Current estimates indicate that 1 in 3 people will develop cancer at some point in their lives. It’s frighteningly likely, therefore, that a friend or family member that you hold dear will enter a battle with cancer.
My own father was diagnosed with cancer in November 2012. At the time of his admittance into the hospital, the prevalence of cancerous tumors in his body was in the 97th percentile, and the cancer had reached stage four. It was the beginning of a very long journey through an uncharted wilderness.
Then, slowly, I discovered and began practicing these simple, easy-to-apply tips to help me maintain my spiritual fitness in the midst of my most challenging season.
1. Mind your words.
Realize that you don’t always have to talk about it. I remember at the time of my father’s diagnosis, so many concerned individuals would ask for details and updates about him constantly. They were only acting out of compassion, but the more I explained the situation, the more I felt that I was affirming it. In other words, I was standing in agreement with the diagnosis and solidifying its place in reality. Worse, I was doing this without including an empowering follow-up.
Talking about it all the time didn’t necessarily make me feel any better about the situation. In fact, hitting replay on the facts only depressed me. So instead, I gave myself permission to steer my conversations in other directions when someone inquired into my father’s battle. If I didn’t have the emotional stamina to entertain their questions, I simply expressed that. It gave me the peace of mind I so desperately needed and the permission to experience joy from conversations about other subjects.
2. Stay away from the future’s sticky webs.
We’re only human, and it’s inevitable that your loved one’s struggle with cancer is going to cause recurring heartache for you. This is simply a testament to your bond with the person. It’s healthy to grieve, even it’s only grieving the loss of a normal routine with this individual.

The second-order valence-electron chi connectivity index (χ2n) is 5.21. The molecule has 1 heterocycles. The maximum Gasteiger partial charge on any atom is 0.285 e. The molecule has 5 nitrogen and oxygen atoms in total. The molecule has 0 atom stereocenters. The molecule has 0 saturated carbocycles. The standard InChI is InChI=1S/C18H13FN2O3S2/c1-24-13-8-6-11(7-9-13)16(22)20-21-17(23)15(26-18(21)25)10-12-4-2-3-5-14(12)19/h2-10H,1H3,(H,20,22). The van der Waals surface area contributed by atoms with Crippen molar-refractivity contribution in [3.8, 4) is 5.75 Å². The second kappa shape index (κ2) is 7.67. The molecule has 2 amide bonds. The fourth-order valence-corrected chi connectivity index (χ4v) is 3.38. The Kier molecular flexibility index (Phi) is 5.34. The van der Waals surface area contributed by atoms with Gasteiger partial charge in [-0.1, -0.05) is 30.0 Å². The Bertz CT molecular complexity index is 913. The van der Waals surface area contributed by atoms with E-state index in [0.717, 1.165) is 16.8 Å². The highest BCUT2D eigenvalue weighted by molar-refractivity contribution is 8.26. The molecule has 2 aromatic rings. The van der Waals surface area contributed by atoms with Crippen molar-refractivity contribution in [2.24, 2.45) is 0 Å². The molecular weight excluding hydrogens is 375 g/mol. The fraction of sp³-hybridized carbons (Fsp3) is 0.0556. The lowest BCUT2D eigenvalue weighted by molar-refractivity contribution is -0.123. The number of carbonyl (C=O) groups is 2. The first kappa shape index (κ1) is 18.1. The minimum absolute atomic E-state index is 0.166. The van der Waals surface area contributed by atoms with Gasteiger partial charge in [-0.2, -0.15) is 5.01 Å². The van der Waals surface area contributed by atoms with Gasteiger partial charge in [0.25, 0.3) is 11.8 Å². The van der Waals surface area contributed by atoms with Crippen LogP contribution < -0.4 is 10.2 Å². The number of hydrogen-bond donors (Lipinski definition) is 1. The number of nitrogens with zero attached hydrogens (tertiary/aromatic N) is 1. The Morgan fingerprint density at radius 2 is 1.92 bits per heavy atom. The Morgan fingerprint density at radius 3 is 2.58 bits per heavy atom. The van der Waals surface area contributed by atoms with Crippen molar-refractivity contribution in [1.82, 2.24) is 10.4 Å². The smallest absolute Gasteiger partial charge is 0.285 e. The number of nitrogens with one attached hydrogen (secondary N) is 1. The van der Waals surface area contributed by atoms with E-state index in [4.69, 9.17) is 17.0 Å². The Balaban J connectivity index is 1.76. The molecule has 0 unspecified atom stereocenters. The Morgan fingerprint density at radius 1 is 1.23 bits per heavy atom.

However, be wary of grieving over things that have yet to occur. Before my father began chemotherapy, there were those who expressed sadness that he would lose his hair. After all 12 sessions of chemo, though, he hadn’t lost a single strand. If it’s not the loss of hair, it’s other things we worry about: will the chemo work, will my loved one be here this time next year, will they see my graduation/wedding/first child’s birth?
It’s natural for us to wrestle with these questions, but 9 out of 10 times the wrestling match is unnecessary. Learn to realize when you’re worrying over things you simply don’t need to worry about. This will declutter the debris in your mind and make more room for peace. It will also let you more fully enjoy your quality time with your loved one.
3. Surround yourself with support.
I found it extremely helpful during my father’s battle to surround myself with individuals who were regularly praying for, meditating on, and supporting my family. I sent weekly updates via email to these people, and I found strength in the replies they would send me. I shared both ups and downs, and throughout it all, they offered encouraging words that helped to lift my spirits.
It also helped to befriend others walking a similar broken road. Whether you go to a hospital’s cancer support group or find a cancer support forum online, it’s extremely beneficial to speak with others who understand exactly what you’re going through. You’ll find it operates like a steady stream of empowerment heading in your direction nonstop.
4. Pray and meditate regularly.
It was during my father’s battle with cancer that I discovered yoga. I’ve practiced it every day since. It brings me a sense of calmness, balance, and peace that I’ve never before felt in my life. I begin every morning now with yoga and meditation, as well as prayer.
When you’re dealing with a loved one’s battle with cancer, it’s easy to feel as if a hurricane is ransacking your emotions. Bringing yourself to a point of stillness and quietness before you begin your day not only grounds you, but equips you with an unshakeable sense of peace that’s hard to disrupt. Praying to a higher power — even getting angry with that higher power at times — is also incalculably beneficial. Be raw, real, and uncensored with your emotions in prayer. It’s through the fire that the gold is refined.
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